Who needs trousers in the age of the coronavirus?
According to Dan Bartlett, Executive Vice President of Walmart's Corporate Affairs, this seems to be the thinking of many consumers. The retail giant saw an increase in customers who bought tops – but no bottoms.
"These behaviors will change and evolve as people get used to this new lifestyle," Bartlett said in an interview with Yahoo Finance Thursday.
These buying habits, Bartlett said, will dwindle "based on the news," but despite an aversion to bottoms, consumers have also bought more popsicles, crafts, and puzzles ̵
But it seems that thanks to COVID-19 and shelter-in-place mandates, we have achieved new corporate clothing: business casual at the top, pants optionally at the bottom. This makes sense when you consider that most people who can work from home use Zoom, the remote conferencing app, to dial into virtual meetings and company calls.
The more people switch to video conferencing apps like Zoom, the more conversations we have about the right etiquette for e-meetings.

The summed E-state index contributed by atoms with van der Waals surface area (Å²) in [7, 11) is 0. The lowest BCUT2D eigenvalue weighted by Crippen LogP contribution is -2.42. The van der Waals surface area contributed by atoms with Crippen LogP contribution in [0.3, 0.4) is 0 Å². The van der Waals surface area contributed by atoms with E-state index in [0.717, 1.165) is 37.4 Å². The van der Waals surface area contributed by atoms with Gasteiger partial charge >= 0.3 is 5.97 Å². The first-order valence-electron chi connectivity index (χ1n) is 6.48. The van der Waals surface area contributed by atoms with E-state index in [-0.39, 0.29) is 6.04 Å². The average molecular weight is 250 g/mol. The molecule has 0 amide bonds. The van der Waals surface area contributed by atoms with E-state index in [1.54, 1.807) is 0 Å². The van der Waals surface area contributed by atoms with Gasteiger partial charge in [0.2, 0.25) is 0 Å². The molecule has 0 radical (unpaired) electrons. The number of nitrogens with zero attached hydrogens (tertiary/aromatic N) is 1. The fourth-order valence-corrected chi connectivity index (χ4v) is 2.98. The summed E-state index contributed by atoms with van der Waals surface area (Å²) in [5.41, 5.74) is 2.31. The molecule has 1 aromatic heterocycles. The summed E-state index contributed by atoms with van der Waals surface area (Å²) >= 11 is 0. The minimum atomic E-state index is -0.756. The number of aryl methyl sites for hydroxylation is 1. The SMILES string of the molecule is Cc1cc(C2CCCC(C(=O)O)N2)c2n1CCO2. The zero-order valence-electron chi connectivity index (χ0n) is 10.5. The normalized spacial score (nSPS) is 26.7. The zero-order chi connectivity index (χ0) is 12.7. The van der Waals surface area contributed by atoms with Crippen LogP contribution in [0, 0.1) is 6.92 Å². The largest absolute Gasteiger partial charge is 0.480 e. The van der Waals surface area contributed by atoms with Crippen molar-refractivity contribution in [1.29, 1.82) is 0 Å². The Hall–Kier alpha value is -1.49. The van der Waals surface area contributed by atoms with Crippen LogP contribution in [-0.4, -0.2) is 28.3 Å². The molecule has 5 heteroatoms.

Advice fluctuates about the appearance of small children and pets. Outlets like The New York Times have termed these interruptions " cute and heartwarming " but ultimately have the ability to "derail them altogether". However, the Internet does not seem to agree with this advice. One user said : "When I make a zoom call, I just want to see your pets and your children are sharing facts about your pets, sorry."
The same applies to the cloakroom. Life at work and at home has merged in the past few weeks and doesn't seem to be separating so quickly. The home staff consider whether to put on the right clothes before tapping “Join Call”.
"We have become a nation of Winnie the Poohs on Zoom," wrote Twitter user @lexlanham. While user @ajvthegreat had a more practical tip: "Should you be holding a zoom video conference [or] and not wearing pants, remember not to get up."
The verdict? Pants optional, maybe for now.